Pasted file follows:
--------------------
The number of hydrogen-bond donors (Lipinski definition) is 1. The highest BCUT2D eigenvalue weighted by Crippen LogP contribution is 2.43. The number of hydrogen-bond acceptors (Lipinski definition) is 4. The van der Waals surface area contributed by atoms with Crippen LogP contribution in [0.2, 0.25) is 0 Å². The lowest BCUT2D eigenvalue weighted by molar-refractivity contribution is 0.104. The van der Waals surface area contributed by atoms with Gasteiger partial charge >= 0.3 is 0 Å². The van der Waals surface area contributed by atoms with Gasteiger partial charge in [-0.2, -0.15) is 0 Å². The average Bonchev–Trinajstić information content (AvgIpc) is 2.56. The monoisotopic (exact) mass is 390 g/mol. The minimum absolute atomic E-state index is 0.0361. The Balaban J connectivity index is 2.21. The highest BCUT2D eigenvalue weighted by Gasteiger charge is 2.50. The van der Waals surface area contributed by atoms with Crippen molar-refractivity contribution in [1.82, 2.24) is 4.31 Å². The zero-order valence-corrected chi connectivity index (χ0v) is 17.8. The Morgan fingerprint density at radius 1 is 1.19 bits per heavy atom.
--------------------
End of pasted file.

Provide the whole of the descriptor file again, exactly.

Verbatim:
The number of hydrogen-bond donors (Lipinski definition) is 1. The highest BCUT2D eigenvalue weighted by Crippen LogP contribution is 2.43. The number of hydrogen-bond acceptors (Lipinski definition) is 4. The van der Waals surface area contributed by atoms with Crippen LogP contribution in [0.2, 0.25) is 0 Å². The lowest BCUT2D eigenvalue weighted by molar-refractivity contribution is 0.104. The van der Waals surface area contributed by atoms with Gasteiger partial charge >= 0.3 is 0 Å². The van der Waals surface area contributed by atoms with Gasteiger partial charge in [-0.2, -0.15) is 0 Å². The average Bonchev–Trinajstić information content (AvgIpc) is 2.56. The monoisotopic (exact) mass is 390 g/mol. The minimum absolute atomic E-state index is 0.0361. The Balaban J connectivity index is 2.21. The highest BCUT2D eigenvalue weighted by Gasteiger charge is 2.50. The van der Waals surface area contributed by atoms with Crippen molar-refractivity contribution in [1.82, 2.24) is 4.31 Å². The zero-order valence-corrected chi connectivity index (χ0v) is 17.8. The Morgan fingerprint density at radius 1 is 1.19 bits per heavy atom.